There has perhaps never been a more pertinent time to introduce an LGBT studies class to a San Francisco public high school.
So says Lyndsey Schlax, a government, history and economics teacher at Ruth Asawa San Francisco School of the Arts since 2008. Although Schlax has previously touched on current events in her classes, she’s certain the first-of-its-kind LGBT studies class next fall will identify with students more than ever before.
“The overarching theme of the year is the nondominant narrative of the American experience,” Schlax explained. “[And] I think there is a lot going on in terms of the advancements of rights for the LGBT community.”
On Tuesday, Schlax finalized the curriculum for the groundbreaking course, which had 25 students enrolled as of mid-June. The class is an elective and will last a semester, as well as count toward the San Francisco Unified School District’s rigorous graduation requirements that ensure students are eligible for University of California or California State University.
While the class marks the first on-site LGBT lessons taught in the SFUSD, the district for years has strived to provide more inclusionary courses, particularly following a Board of Education resolution approved in 2010 to expand services for LGBT students. A district-funded course was offered in 2011 at Lyric, a San Francisco-based LGBT organization for youths, but that class was only available on Saturdays.
And the latest effort couldn’t come a moment too soon as the nation faces an LGBT crusade that in some ways mirrors the Civil Rights Movement of the 1950s and 60s, Schlax noted.
“We’re moving towards marriage equality, we’re moving toward same-sex couples being able to adopt in all states, we’re moving towards all sorts of workplace protections,” she said.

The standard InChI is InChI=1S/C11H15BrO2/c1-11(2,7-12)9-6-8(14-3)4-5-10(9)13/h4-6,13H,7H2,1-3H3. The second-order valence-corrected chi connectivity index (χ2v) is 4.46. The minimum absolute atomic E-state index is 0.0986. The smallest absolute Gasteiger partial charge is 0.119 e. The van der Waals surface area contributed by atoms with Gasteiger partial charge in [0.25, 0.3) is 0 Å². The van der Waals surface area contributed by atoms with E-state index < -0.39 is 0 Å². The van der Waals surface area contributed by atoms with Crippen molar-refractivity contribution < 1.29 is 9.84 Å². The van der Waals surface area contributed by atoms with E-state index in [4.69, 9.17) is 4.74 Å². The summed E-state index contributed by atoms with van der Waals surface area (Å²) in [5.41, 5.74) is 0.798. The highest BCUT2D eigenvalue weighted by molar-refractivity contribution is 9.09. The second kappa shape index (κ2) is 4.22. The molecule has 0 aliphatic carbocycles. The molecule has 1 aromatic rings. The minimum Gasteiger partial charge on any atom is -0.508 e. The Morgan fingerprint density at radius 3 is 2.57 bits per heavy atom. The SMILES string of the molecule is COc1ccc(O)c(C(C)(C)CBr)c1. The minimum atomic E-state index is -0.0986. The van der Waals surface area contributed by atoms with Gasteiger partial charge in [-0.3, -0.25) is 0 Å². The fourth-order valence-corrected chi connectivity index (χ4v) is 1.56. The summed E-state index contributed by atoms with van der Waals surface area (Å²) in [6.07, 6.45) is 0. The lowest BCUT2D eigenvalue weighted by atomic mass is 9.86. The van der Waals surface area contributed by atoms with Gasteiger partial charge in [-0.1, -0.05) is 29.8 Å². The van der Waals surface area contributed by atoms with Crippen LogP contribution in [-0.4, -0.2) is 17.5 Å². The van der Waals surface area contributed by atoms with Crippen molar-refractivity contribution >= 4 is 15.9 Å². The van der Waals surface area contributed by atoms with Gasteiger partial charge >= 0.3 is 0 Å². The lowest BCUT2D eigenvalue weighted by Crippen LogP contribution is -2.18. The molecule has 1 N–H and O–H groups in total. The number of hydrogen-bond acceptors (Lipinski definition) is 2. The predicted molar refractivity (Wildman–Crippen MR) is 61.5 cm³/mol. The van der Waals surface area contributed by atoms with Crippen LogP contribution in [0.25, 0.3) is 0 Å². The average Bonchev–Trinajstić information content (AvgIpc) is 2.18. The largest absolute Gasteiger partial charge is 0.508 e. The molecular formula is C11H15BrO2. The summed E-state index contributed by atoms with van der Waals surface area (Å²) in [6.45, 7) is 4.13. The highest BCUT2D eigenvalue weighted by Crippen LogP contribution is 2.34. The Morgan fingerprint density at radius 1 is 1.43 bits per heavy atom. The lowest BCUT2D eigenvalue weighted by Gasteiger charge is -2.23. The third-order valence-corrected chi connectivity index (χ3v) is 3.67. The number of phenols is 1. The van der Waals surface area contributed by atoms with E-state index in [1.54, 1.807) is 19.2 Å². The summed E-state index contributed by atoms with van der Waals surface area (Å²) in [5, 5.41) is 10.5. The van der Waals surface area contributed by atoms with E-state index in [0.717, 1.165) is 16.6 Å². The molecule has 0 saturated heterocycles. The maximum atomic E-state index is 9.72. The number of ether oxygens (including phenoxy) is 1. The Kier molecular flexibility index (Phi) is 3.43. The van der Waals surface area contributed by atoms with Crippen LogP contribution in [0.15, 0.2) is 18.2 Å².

The LGBT studies class will be broken into three units, beginning with basic terminology, followed by identities and the history of LGBT leaders including the late Supervisor Harvey Milk and the AIDS pandemic of the 1980s. The third unit will look at the current portrayal of those who identify as LGBT.
Schlax said there will also be a week to focus on transgender issues and the perception of LGBT people worldwide, including the opposition and persecution they face.
The class will include a field trip to San Francisco’s GLBT History Museum, which will allow students to learn from the museum’s 30-year-old archive.
“The archive was formed in 1985 in the height of the AIDS pandemic when no one would take our materials because of prejudice,” said Daryl Carr, acting executive director of the museum.
The museum also offers artwork, pictures, costumes and other artifacts — including a chair that belonged to Milk — that will give students a snapshot of various LGBT stories in The City, Carr said.
“It’s as relevant for kids today to know that how freedom is earned by both struggle and triumph,” he added.
Brian Kohn, principal at Ruth Asawa San Francisco School of the Arts, said he’s particularly interested in how an LGBT studies course will influence the school, where more students — nearly 30 percent — identify as LGBT or questioning than at any other public high school in The City, according to district officials.
“Certainly for those students who identify as LGBTQ the impact of this course could not be underestimated,” Kohn wrote in an email to the Examiner. “For those students who take the course and don’t identify as LGBTQ, this course will build understanding and compassion that in every case serves us all.”
Schlax was quick to recognize that offering such a class, while encouraged in a city like San Francisco, may not be as widely accepted elsewhere. She cited an instance this month of a teacher in North Carolina who resigned after reading third grade students a story about a gay couple, which sparked an outcry from some parents.
“We’re lucky, my school is very lucky, we have that privilege of support for the LGBT community and students who clearly feel very safe identifying themselves as part of that community,” Schlax said.
“We should really take advantage of the fact that we can develop this, work on this, and make something that would be helpful somewhere else.”